Symbiotic Autonomous Systems (SAS) are advanced intelligent and cognitive systems exhibiting a self-organized collective intelligence enabled by coherent symbiosis of human-machine interactions. The emerging field of SAS has developed general AI technologies which function without human intervention and hybrid cognitive synergies between humans and intelligent machines. Here we look at a theoretical framework for SASs based on the latest advances in intelligence, cognition, computer, and system sciences which adopt bio-brain-social-inspired and autonomous behaviors. (Abstract abstract)

Symbiosis is a widely observable phenomenon in biological, mental, and social systems where mutual dependences exist among plants, animals, and human societies as a necessary condition for them to co-evolve. Symbiosis is particularly important to human societies because of the fundamental need for extending individuals’ physical, intellectual, and/or resource limits. Therefore, it becomes a fundamental principle of system science and the universal context of modern sciences and engineering. (3)

Ecosmos: A Procreative Organic Habitable UniVerse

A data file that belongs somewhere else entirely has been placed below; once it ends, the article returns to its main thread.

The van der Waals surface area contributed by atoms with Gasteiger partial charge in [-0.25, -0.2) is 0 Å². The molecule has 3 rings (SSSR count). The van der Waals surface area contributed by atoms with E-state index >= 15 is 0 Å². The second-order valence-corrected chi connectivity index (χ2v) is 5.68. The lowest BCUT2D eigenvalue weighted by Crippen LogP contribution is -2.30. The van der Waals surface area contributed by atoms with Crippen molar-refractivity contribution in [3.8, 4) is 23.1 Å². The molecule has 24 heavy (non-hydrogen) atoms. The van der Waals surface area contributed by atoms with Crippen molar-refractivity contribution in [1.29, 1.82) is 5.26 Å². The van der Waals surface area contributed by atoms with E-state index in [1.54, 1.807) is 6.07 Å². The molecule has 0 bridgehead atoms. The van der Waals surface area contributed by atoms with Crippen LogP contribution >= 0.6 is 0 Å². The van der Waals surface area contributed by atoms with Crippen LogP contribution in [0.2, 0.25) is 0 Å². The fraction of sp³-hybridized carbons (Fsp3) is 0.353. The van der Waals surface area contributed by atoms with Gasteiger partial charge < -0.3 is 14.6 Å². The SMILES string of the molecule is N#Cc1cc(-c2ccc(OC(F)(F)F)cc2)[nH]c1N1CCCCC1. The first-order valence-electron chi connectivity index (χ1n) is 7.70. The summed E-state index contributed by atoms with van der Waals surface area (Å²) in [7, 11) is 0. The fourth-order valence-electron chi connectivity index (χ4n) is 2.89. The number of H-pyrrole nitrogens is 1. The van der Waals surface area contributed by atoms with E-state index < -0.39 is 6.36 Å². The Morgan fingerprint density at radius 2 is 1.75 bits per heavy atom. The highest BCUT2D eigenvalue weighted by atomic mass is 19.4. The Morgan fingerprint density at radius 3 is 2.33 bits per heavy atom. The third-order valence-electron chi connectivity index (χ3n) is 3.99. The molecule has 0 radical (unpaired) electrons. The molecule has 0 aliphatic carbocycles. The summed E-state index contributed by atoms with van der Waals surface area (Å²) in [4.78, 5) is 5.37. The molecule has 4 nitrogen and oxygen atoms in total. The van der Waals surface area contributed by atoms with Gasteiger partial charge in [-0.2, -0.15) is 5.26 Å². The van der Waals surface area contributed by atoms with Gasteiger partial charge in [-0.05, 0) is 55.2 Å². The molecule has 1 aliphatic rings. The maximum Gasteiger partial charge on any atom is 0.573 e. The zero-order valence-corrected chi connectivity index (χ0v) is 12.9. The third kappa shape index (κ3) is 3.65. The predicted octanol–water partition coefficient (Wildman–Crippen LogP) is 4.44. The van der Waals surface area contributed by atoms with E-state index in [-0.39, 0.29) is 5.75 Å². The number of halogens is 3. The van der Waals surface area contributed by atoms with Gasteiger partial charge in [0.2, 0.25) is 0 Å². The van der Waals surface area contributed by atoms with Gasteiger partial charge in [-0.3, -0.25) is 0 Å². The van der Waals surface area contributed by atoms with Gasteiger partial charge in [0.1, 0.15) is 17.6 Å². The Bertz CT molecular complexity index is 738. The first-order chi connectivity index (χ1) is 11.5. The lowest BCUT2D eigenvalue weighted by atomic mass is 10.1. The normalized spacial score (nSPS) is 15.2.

Animate Cosmos > Quantum Cosmology

Brahma, Suddhasattwa, et al. Universal Signature of Quantum Entanglement Across Cosmological Distances. arXiv:2107.06910. We cite this entry by McGill University and University of Edinburgh physicists as one example among many as an indication of how our collaborative sapiensphere proceeds apace to quantify quantomic, atomic and ecosmomic realms across any depth and breadth. Into the 2020s quantum network systems are coming to pervade and distinguish an organic genesis.

universe originate from quantum fluctuations, most of the literature ignores the crucial role that entanglement between the modes of the fluctuating field plays in its observable predictions. In this paper, we import techniques from quantum information theory to reveal undiscovered predictions for inflation which, in turn, signals how quantum entanglement across cosmological scales can affect large structural formations. Our key insight is that observable long-wavelengths must be part of an open quantum system, so that the quantum fluctuations can decohere in the presence of an environment of short-wavelengs. (Abstract)

Animate Cosmos > Quantum Cosmology > Gaia

Irrgang, Christopher, et al. Towards Neural Earth System Modelling by Integrating Artificial Intelligence. Nature Machine Intelligence. August, 2021. Seven senior researchers posted in Germany, the UK, and the USA including Niklas Boers and Elizabeth Barnes scope out this meld and upgrade of Earth system science with deep learning frontier methods. By this union, might this Gaia bioworld be able attain a global brain facility which cam proceed to take over and sustain itself?